Generating podcast thumbnail images, caching and changing them, with AWS

What I did at first

  • You ask for “The Daily”’s podcast thumbnail.
  • I go to the iTunes API to find out where the image is
  • I link to Apple’s copy in my HTML

This is stealing Tim Apple’s bandwidth, which is a bit naughty. It also gives Apple all the IP/user-agent details of my visitors, which is naughtier. So, I changed to:

Using Cloudfront to cache

  • You ask for “The Daily”’s podcast thumbnail.
  • I go to the iTunes API to find out where the image is.
  • I automatically download and dynamically resize a copy, and hope Cloudfront caches the response for a long time

But there are many hundreds of caches for Cloudfront, and you’re not guaranteed that they’ll cache anyway. So a significant amount of my server time was spent getting images and resizing them. This is bad, too. But much better for privacy. So I changed to:

Using S3 to cache

  • You ask for “The Daily”’s podcast thumbnail.
  • I tell you it’s at example.com/images/123456.jpg (where 123456 is the Apple ID).
  • This is an address on my Cloudfront distribution, pointing to my S3 bucket.
  • If the file isn’t there (a 404), S3 will automatically forward the request to my server.
  • Armed with the Apple ID, it goes to the iTunes API to find out where the image is
  • It both dynamically produces a resized version in the browser; and uploads it to the correct location in my S3 bucket.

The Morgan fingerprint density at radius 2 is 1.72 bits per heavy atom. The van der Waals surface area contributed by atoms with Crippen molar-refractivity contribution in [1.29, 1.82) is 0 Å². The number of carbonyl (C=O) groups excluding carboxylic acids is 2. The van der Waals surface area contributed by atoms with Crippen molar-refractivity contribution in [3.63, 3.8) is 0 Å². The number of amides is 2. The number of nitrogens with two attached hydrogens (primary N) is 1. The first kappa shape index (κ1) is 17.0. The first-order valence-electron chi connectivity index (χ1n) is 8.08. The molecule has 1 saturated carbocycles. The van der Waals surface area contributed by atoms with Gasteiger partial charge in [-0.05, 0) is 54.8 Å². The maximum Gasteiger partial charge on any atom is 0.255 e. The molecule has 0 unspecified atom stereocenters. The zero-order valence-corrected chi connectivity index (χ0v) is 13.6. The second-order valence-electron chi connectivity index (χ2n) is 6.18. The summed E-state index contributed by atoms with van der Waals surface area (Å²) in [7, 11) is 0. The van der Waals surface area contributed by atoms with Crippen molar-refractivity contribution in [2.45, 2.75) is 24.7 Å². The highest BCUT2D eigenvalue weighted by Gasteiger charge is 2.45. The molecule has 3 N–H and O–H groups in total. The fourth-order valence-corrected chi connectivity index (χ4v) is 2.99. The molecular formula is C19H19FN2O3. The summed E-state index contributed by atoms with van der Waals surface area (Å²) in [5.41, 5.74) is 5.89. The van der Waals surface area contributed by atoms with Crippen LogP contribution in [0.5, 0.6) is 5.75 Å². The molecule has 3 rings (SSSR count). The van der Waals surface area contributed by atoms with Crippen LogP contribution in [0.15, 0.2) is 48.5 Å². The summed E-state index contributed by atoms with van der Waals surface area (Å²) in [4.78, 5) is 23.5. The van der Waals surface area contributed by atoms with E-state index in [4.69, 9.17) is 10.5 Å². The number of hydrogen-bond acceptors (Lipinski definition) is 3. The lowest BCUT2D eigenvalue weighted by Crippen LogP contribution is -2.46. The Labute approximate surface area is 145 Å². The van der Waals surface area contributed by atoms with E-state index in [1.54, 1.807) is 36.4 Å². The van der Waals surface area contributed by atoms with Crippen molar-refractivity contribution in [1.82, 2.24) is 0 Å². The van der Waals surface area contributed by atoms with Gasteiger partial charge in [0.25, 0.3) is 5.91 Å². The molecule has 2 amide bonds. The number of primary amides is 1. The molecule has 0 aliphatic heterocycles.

• Next time you ask, my Cloudfront distribution will automatically grab it out of the S3 bucket.

This is a much better plan. It means that my little server only ever produces an image once — even if there are hundreds of caches for Cloudfront. And even if the cache runs out, it doesn’t matter, since it’ll just retrieve the file from S3.

In fact, this is too good a plan. Because it means that the artwork never changes. And podcasting artwork does change: rather more often than you’d think.

It relies on the Apple iTunes API, and relies on Apple already having spotted that there’s a new image, too. And it takes an image already resized and re-encoded by Apple. All of this isn’t good.

So I now do this:

The ultimate podcast thumbnail cache

  • “The Daily”’s thumbnail is now referenced from my pages called example.com/images/123456-a087d5dc.jpg
  • 123456 is the Apple ID, as above.
  • a087d5dc is a crc32 hash of the real image location, from the RSS feed. I cache everything else about the podcast for a maximum of seven days — including the real location of the image.
  • Using the same setup as above, the image is hosted on S3.
  • If the file isn’t there, it will dynamically make it (looking at my podcast database), and then upload a copy there.
  • If the image location changes in the RSS feed, so will the image name: since the hash of the location will also change.

This means no reliance on Apple’s iTunes API; and images directly from the source instead of resizing a copy.

The only drawback is that I have to make a database call to build the podcast image URL. But on a brighter note, most of the time, I’m making that database call already. And on the occasions I wasn’t, the fact I now have to make a database call means I can also programmatically get the podcast’s name for the ALT tag.

All in all, I’m not quite sure why I’m telling you, but I’m quite pleased about it.